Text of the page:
It is prairie fire season in the Kansas Flint Hills, the last area of native (i.e., sod never broken) tallgrass prairie in North America. In the words of Kansas State University (below), burning is essential to preserving the tallgrass prairie.
Less than 4% of the original tallgrass prairie remains intact, and an overwhelming majority of it is located in the Flint Hills of Kansas. To protect it and keep it in its natural state, Kansas State University (K-State) scientists and other prairie ecologists say it’s important to conduct routine prescribed burns.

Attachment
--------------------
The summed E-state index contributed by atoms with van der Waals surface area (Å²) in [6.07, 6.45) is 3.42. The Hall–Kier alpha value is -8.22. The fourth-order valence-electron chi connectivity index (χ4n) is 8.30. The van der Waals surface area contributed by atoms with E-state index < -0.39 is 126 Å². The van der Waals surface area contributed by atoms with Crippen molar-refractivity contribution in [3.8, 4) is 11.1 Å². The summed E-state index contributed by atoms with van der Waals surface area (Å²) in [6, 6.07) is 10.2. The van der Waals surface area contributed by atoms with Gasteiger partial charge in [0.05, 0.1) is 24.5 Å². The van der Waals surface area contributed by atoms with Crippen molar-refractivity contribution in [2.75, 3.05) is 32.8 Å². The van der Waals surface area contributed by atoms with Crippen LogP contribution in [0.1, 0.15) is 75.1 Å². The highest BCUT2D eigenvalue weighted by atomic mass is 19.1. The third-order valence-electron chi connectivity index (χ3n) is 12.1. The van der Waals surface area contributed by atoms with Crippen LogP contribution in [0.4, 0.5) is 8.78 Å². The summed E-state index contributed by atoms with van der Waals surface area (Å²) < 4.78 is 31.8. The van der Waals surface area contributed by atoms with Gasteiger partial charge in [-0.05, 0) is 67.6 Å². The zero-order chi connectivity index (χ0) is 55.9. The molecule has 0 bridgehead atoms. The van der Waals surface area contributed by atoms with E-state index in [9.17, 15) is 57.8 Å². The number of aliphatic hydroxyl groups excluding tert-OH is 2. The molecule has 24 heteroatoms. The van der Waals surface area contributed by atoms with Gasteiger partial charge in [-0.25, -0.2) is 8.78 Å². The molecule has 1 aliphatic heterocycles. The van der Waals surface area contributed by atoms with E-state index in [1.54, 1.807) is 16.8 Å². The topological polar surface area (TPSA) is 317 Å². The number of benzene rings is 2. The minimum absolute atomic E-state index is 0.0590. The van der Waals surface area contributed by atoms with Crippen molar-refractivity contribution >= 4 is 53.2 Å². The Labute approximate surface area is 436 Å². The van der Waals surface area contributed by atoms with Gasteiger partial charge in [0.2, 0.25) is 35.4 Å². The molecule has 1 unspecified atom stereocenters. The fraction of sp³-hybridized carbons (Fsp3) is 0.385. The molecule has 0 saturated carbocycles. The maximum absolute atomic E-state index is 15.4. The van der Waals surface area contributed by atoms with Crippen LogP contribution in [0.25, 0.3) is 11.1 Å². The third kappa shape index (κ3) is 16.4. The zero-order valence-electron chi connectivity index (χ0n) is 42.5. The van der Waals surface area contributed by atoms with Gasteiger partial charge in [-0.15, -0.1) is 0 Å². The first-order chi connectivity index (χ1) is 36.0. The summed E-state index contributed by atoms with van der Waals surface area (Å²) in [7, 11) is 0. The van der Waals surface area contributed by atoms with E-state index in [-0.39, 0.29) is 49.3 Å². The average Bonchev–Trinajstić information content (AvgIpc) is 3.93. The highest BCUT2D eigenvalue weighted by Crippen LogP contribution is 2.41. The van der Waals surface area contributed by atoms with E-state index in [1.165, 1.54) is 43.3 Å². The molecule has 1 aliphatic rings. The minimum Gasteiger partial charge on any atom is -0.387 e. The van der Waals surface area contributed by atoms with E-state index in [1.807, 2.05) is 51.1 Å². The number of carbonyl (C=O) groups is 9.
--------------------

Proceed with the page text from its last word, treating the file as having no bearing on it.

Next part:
Fire has always been a key ecological process in the tallgrass prairie. In pre-European settlement times, the prairie burned in a variable, but frequent regime (two to five fires per decade), said Walt Fick, range management specialist with K-State Research and Extension. Periodic fire is essential to the preservation and sustainability of these grasslands.
The prairie cannot continue to exist without fire, Fick said. Frequent fire increases the growth and abundance of native prairie grasses and prevents the establishment and spread of invasive woody plants.